The benefit of our method is that it provides information not only on the decay rates but also on the promoter dependence of RNA synthesis rates. We also calculated the transcription rates of the endogenous genes. The transcription rates of the endogenous and promoter-replaced genes correlate weakly, suggesting that the promoter and the DNA sequence encoding the RNA can control the transcription rates independently (Fig. 6, D and E). The rates of mRNA synthesis under the control of identical substitutional promoters vary broadly (Fig. 6E). To quantify the dynamic ranges of these rates, we used the 90:10 quantile ratio (that is, decile ratio), which is the rate at the 90th percentile divided by the rate at the 10th percentile. The 10th and 90th percentiles of the synthesis rates are 0.0036 and 0.203 RNA molecules/min, respectively, for the endogenous genes (see the “Digital PCR” section in Materials and Methods). The 90:10 ratio was 12 and 46 for the RNA synthesis rate under the control of the substitutional and endogenous promoters, respectively. In comparison, the 90:10 ratio of the RNA half-lives is 7 (Fig. 6F). Thus, the dynamic range of the transcription rates determined by the DNA sequence that encodes the RNA is larger than that of the mRNA half-lives.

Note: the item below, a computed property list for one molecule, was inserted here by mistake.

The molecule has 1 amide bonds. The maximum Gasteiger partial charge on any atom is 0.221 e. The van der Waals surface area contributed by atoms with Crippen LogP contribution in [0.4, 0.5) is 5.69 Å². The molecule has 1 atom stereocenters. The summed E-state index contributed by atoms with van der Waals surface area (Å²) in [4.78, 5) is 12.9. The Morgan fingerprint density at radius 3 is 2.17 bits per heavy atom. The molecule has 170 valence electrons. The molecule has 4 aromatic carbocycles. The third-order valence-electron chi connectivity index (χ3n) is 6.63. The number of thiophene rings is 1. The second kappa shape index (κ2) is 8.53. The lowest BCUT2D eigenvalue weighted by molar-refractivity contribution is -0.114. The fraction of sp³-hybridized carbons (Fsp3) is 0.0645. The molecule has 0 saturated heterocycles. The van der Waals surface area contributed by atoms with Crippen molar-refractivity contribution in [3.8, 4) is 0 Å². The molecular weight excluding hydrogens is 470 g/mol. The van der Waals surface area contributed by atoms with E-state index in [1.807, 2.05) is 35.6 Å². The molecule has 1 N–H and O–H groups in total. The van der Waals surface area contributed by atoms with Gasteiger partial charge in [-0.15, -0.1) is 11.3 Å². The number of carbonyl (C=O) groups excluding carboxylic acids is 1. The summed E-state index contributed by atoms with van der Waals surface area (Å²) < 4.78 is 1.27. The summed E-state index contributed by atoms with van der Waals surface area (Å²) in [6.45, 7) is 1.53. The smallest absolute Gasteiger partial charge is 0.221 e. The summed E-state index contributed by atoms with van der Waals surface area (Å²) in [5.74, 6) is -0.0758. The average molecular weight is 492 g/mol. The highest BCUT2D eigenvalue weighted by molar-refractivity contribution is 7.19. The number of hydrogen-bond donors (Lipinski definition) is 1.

It has been repeatedly observed that the half-life estimates obtained by metabolic labeling and transcriptional inhibition methods display low or no correlation, that is, different mRNAs are classified as stable and unstable (7, 8). Despite the discordant data, little effort has been made to compare these methods to the independent ones. Substantially more effort has been invested in the systematic comparison of methods in other fields, exemplified by the validation of methods to study protein-protein interactions (3234).